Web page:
Functor Categories

This page is a sub-page of our page on Category Theory.

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Related KMR pages:

Adjoint Functors

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• The n-Category Café: A group blog on Category Theory by John C. Baez.

• Brendan Fong, The Algebra of Open and Interconnected Systems,
PhD Thesis in Computer Science, University of Oxford, 2016.

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A \, P_{attern} \, is \, e_{xemplified} \, by \, another \, P_{attern} \, :

A Pattern is Exemplified by another Pattern

A schema mapping and its corresponding pullback functor:
A schema mapping and its corresponding pull-back functor

Left and Right Adjoints to Pullback of Schemas:
Left and Right Adjoints to Pullback of Schemas

Functor Category of Annotations:
Functor Category of Annotations

From Aggregators to Functor Categories:
From Aggregators to Functor Categories

Pullback of an Annotation Schema:
Pullback of an annotation schema

Each annotation is a functor : Schema —> Sets, and the set of annotations on a given schema forms a functor category. A functor category has objects that are themselves functors and arrows that are given by natural transformations between some of these functors.

Pullback of a Functor Category:
Pullback of functor category

Translating from annotation-i to annotation-k:
Translate between two annotations

Notation: If the above diagram commutes (as is indicated by the # sign), the \, a_{nnotation-k} \, is said to be naturally related to the \, a_{nnotation-i} \, . Natural relationships are indicated by “implication arrows”, as seen in the diagram below.

Within the metadata (= annotation) community, a naturally related annotation, that is an annotation which an implication arrow is pointing towards, is called a “dumb-down” of the annotation that it is naturally related to, which is the annotation from which the same implication/”dumbification” arrow is pointing away. A dumb-down annotation represents a “coarsification” (= a coarser version) of the original annotation.

Functor categories:
Functor categories

Functor n-categories:
Functor n-categories

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/////////////////// Infrastructures for cross-institutional reasoning, p. 86

10. Databases as functor categories

10.1. Database schemas present categories
10. Databases as functor categories
10.2. Instances on a schema
10.2 Instances on a schema
10.3. Data migration
10.3. Data migration
10.4. The pullback migration functor ∆
10.4. The pullback migration functor ∆
10.5. Functors in three different contexts
Functors in three different contexts
10.6. Adjoint functors
10.6. Adjoint functors
10.7. The migration functors are adjoints to the pullback functor
10.7. The migration functors are adjoints to the pullback functor
10.8. The ‘product-oriented’ (right) push-forward makes joins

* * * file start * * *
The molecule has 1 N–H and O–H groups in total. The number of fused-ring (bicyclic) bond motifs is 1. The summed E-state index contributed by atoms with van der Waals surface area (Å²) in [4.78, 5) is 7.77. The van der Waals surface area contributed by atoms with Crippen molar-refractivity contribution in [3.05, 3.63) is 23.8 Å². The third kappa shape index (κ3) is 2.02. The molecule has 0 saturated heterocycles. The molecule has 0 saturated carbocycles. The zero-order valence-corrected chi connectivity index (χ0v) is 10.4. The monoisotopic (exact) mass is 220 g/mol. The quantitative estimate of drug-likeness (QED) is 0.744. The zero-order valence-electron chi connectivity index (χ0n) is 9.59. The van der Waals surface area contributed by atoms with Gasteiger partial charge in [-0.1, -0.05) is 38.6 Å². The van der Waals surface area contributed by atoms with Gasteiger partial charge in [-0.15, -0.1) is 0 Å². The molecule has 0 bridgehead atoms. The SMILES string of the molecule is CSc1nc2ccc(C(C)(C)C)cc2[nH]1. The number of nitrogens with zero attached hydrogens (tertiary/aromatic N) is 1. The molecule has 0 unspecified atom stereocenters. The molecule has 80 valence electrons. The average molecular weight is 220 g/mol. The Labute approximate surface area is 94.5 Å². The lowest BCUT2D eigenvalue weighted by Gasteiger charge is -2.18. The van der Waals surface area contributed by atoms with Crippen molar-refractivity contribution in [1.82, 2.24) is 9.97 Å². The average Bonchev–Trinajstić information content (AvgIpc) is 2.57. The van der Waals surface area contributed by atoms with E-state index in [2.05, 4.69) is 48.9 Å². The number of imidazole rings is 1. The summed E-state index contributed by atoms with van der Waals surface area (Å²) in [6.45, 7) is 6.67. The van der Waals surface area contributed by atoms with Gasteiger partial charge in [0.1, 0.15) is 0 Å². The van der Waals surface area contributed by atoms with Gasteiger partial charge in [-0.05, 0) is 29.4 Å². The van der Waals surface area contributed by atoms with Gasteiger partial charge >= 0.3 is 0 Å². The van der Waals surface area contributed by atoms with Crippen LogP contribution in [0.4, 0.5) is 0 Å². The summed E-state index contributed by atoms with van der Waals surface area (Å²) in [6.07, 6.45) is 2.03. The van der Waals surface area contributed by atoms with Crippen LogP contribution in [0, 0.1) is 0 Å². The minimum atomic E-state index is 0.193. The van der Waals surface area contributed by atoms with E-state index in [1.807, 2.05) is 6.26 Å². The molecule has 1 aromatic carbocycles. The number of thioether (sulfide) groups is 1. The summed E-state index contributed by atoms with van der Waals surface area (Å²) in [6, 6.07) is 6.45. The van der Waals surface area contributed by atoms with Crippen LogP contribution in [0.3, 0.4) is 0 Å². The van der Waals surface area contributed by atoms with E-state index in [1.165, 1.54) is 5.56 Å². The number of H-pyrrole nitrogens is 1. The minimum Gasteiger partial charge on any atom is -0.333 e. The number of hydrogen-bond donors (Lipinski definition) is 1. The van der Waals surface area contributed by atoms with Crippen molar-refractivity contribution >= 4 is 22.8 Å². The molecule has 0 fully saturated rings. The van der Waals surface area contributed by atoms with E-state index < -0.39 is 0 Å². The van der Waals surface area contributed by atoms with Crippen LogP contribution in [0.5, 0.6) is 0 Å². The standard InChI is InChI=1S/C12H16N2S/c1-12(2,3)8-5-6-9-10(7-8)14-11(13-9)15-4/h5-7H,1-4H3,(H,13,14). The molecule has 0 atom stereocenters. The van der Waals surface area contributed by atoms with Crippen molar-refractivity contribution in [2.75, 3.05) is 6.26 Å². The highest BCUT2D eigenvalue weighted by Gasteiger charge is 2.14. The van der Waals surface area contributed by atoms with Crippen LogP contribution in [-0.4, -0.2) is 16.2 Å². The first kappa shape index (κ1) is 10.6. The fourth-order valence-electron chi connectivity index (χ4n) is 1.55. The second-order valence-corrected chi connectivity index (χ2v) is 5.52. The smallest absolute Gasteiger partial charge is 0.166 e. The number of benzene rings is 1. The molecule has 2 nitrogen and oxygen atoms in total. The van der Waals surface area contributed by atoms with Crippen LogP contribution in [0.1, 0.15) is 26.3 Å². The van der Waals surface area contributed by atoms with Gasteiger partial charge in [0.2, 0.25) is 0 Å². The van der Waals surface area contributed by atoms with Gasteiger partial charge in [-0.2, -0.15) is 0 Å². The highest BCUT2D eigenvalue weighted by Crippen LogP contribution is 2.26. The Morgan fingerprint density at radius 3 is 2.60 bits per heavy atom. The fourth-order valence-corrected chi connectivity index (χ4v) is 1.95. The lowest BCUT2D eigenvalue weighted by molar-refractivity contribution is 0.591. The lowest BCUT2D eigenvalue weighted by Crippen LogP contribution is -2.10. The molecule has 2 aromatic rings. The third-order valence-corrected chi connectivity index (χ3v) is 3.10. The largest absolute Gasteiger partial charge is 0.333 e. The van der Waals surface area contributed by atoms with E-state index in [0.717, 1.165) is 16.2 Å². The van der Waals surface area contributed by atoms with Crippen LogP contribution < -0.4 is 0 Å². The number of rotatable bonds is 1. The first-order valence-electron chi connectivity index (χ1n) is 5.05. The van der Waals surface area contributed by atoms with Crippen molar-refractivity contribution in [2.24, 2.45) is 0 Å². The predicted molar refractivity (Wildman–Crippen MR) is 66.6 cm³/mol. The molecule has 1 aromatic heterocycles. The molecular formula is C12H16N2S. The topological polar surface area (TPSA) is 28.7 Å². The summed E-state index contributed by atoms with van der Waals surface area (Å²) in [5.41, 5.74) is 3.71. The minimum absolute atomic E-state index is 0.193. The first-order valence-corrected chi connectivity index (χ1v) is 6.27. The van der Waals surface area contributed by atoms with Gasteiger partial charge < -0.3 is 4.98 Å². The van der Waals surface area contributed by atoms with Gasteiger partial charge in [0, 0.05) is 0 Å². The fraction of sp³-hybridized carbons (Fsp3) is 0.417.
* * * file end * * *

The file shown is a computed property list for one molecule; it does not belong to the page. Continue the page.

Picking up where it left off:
10.8. The ‘product-oriented’ (right) push-forward makes joins
10.9. The ‘sum-oriented’ (left) push-forward makes unions
10.9 The ‘sum-oriented’ (left) push-forward makes unions
10.10 Views
10.10 Views

/////// Infrastructures for cross-institutional reasoning, p. 489

48.14 A simple “SELECT” query using views
48.14. A simple “SELECT” query using views
48.15 The Grothendieck construction
The Grothendieck construction
48.16 The Grothendieck construction applied to database instances
48.16 The Grothendieck construction applied to database instances
48.17 A different perspective on data
48.17  A different perspective on data
48.18 RDF schema and stores
48.18 RDF schema and stores
48.19 Allowing for semi-structured data
48.19 Allowing for semi-structured data
48.20 Summary
48.20 Summary

49. EXCERPTS FROM SPIVAK, 2014 (p. 396)

49.0 Comments on Category Theory for the Sciences
49.0 What is a category?

49.1. Graphs
49.1 Graphs

49.2. What are databases?
49.2. What are databases?

49.3. What is a database schema?
49.3. What is a database schema?

49.4. What is an instance of a database schema?
49.4. What is an instance of a database schema?

49.5. The Grothendieck construction
49.5. The Grothendieck construction

49.6. The Grothendieck construction (example)
49.6. The Grothendieck construction (example)

49.7. The Grothendieck construction (application)
49.7. The Grothendieck construction (application)
(cont.)
49.7 (cont.)

49.8. Slogan 6.2.2.5 for the Grothendieck construction
49.8. Slogan 6.2.2.5 for the Grothendieck construction

49.9. Full subcategory
49.9. Full subcategory
(cont.)
49.9. Full subcategory (cont.)

49.10. Comma categories
49.10 Comma categories
Example:
49.10 Comma categories (example)

49.11. Arithmetic of categories
49.11. Arithmetic of categories

49.12. The definition of categories
49.12 The definition of categories

49.13. The category of graphs
49.13. The category of graphs

49.14. The category of categories
49.14. The category of categories

49.15. Database schemas present categories
49.15. Database schemas present categories

49.16 Instances on a schema S
49.16. Instances on a schema

49.17. Groupoids
49.17. Groupoids

49.18. The category of propositions
48.18. The category of propositions

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